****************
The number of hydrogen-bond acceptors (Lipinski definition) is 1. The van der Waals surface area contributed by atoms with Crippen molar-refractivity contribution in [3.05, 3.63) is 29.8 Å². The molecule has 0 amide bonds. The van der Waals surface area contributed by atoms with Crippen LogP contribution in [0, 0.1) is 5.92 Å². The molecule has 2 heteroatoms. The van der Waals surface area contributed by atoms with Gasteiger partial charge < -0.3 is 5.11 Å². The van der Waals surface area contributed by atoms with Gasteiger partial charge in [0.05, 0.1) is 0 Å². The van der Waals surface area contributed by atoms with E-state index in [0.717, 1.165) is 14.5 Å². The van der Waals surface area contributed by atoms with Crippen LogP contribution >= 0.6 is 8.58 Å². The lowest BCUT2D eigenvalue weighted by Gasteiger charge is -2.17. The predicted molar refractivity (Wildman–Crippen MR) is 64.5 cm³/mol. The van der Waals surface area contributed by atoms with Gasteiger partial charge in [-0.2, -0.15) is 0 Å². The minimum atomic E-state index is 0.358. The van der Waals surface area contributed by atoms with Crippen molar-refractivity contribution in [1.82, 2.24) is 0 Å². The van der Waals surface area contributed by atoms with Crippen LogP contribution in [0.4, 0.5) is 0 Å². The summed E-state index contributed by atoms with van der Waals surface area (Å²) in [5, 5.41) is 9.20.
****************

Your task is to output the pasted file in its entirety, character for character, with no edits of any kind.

The number of hydrogen-bond acceptors (Lipinski definition) is 1. The van der Waals surface area contributed by atoms with Crippen molar-refractivity contribution in [3.05, 3.63) is 29.8 Å². The molecule has 0 amide bonds. The van der Waals surface area contributed by atoms with Crippen LogP contribution in [0, 0.1) is 5.92 Å². The molecule has 2 heteroatoms. The van der Waals surface area contributed by atoms with Gasteiger partial charge < -0.3 is 5.11 Å². The van der Waals surface area contributed by atoms with Gasteiger partial charge in [0.05, 0.1) is 0 Å². The van der Waals surface area contributed by atoms with E-state index in [0.717, 1.165) is 14.5 Å². The van der Waals surface area contributed by atoms with Crippen LogP contribution >= 0.6 is 8.58 Å². The lowest BCUT2D eigenvalue weighted by Gasteiger charge is -2.17. The predicted molar refractivity (Wildman–Crippen MR) is 64.5 cm³/mol. The van der Waals surface area contributed by atoms with Gasteiger partial charge in [-0.2, -0.15) is 0 Å². The minimum atomic E-state index is 0.358. The van der Waals surface area contributed by atoms with Crippen molar-refractivity contribution in [1.82, 2.24) is 0 Å². The van der Waals surface area contributed by atoms with Crippen LogP contribution in [0.4, 0.5) is 0 Å². The summed E-state index contributed by atoms with van der Waals surface area (Å²) in [5, 5.41) is 9.20.